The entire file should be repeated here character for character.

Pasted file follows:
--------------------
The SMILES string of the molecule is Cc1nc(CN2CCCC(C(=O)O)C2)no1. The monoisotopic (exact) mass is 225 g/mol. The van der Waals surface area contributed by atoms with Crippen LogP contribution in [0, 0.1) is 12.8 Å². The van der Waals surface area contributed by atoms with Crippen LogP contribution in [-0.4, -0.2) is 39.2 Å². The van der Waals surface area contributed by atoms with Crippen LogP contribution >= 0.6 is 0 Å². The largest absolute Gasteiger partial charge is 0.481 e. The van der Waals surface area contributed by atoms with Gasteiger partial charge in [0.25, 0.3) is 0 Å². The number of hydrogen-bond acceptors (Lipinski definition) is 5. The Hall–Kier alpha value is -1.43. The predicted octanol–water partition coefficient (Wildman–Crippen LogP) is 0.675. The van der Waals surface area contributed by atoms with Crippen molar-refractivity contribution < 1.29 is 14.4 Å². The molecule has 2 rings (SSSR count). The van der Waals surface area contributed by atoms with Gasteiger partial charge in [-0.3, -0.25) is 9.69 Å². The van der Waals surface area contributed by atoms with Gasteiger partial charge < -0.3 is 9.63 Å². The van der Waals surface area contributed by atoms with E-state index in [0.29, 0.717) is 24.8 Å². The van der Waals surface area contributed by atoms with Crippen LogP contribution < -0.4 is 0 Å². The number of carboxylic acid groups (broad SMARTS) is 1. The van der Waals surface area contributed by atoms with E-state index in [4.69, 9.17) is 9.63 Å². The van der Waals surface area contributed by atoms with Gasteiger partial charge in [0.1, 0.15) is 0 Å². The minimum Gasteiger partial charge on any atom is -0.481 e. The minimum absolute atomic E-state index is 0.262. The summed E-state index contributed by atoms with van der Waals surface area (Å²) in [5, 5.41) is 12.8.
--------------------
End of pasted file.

The SMILES string of the molecule is Cc1nc(CN2CCCC(C(=O)O)C2)no1. The monoisotopic (exact) mass is 225 g/mol. The van der Waals surface area contributed by atoms with Crippen LogP contribution in [0, 0.1) is 12.8 Å². The van der Waals surface area contributed by atoms with Crippen LogP contribution in [-0.4, -0.2) is 39.2 Å². The van der Waals surface area contributed by atoms with Crippen LogP contribution >= 0.6 is 0 Å². The largest absolute Gasteiger partial charge is 0.481 e. The van der Waals surface area contributed by atoms with Gasteiger partial charge in [0.25, 0.3) is 0 Å². The number of hydrogen-bond acceptors (Lipinski definition) is 5. The Hall–Kier alpha value is -1.43. The predicted octanol–water partition coefficient (Wildman–Crippen LogP) is 0.675. The van der Waals surface area contributed by atoms with Crippen molar-refractivity contribution < 1.29 is 14.4 Å². The molecule has 2 rings (SSSR count). The van der Waals surface area contributed by atoms with Gasteiger partial charge in [-0.3, -0.25) is 9.69 Å². The van der Waals surface area contributed by atoms with Gasteiger partial charge < -0.3 is 9.63 Å². The van der Waals surface area contributed by atoms with E-state index in [0.29, 0.717) is 24.8 Å². The van der Waals surface area contributed by atoms with Crippen LogP contribution < -0.4 is 0 Å². The number of carboxylic acid groups (broad SMARTS) is 1. The van der Waals surface area contributed by atoms with E-state index in [4.69, 9.17) is 9.63 Å². The van der Waals surface area contributed by atoms with Gasteiger partial charge in [0.1, 0.15) is 0 Å². The minimum Gasteiger partial charge on any atom is -0.481 e. The minimum absolute atomic E-state index is 0.262. The summed E-state index contributed by atoms with van der Waals surface area (Å²) in [5, 5.41) is 12.8.